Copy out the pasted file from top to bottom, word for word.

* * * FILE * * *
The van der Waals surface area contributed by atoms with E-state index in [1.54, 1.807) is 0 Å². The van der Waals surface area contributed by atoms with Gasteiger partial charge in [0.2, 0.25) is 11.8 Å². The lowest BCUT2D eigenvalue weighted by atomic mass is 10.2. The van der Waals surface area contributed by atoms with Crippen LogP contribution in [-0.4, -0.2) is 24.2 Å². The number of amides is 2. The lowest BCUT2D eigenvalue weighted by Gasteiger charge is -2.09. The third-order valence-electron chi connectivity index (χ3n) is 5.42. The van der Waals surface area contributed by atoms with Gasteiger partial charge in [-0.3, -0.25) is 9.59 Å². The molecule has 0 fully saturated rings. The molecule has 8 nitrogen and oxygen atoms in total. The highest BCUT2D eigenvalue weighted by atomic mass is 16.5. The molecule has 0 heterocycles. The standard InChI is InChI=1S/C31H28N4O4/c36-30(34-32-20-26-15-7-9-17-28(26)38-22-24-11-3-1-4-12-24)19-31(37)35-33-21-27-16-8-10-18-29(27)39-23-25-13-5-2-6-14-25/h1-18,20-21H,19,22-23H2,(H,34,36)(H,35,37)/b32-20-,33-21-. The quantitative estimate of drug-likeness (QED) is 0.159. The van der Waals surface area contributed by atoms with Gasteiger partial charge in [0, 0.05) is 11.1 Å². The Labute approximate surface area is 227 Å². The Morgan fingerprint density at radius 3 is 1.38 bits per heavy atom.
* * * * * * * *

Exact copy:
The van der Waals surface area contributed by atoms with E-state index in [1.54, 1.807) is 0 Å². The van der Waals surface area contributed by atoms with Gasteiger partial charge in [0.2, 0.25) is 11.8 Å². The lowest BCUT2D eigenvalue weighted by atomic mass is 10.2. The van der Waals surface area contributed by atoms with Crippen LogP contribution in [-0.4, -0.2) is 24.2 Å². The number of amides is 2. The lowest BCUT2D eigenvalue weighted by Gasteiger charge is -2.09. The third-order valence-electron chi connectivity index (χ3n) is 5.42. The van der Waals surface area contributed by atoms with Gasteiger partial charge in [-0.3, -0.25) is 9.59 Å². The molecule has 0 fully saturated rings. The molecule has 8 nitrogen and oxygen atoms in total. The highest BCUT2D eigenvalue weighted by atomic mass is 16.5. The molecule has 0 heterocycles. The standard InChI is InChI=1S/C31H28N4O4/c36-30(34-32-20-26-15-7-9-17-28(26)38-22-24-11-3-1-4-12-24)19-31(37)35-33-21-27-16-8-10-18-29(27)39-23-25-13-5-2-6-14-25/h1-18,20-21H,19,22-23H2,(H,34,36)(H,35,37)/b32-20-,33-21-. The quantitative estimate of drug-likeness (QED) is 0.159. The van der Waals surface area contributed by atoms with Gasteiger partial charge in [0, 0.05) is 11.1 Å². The Labute approximate surface area is 227 Å². The Morgan fingerprint density at radius 3 is 1.38 bits per heavy atom.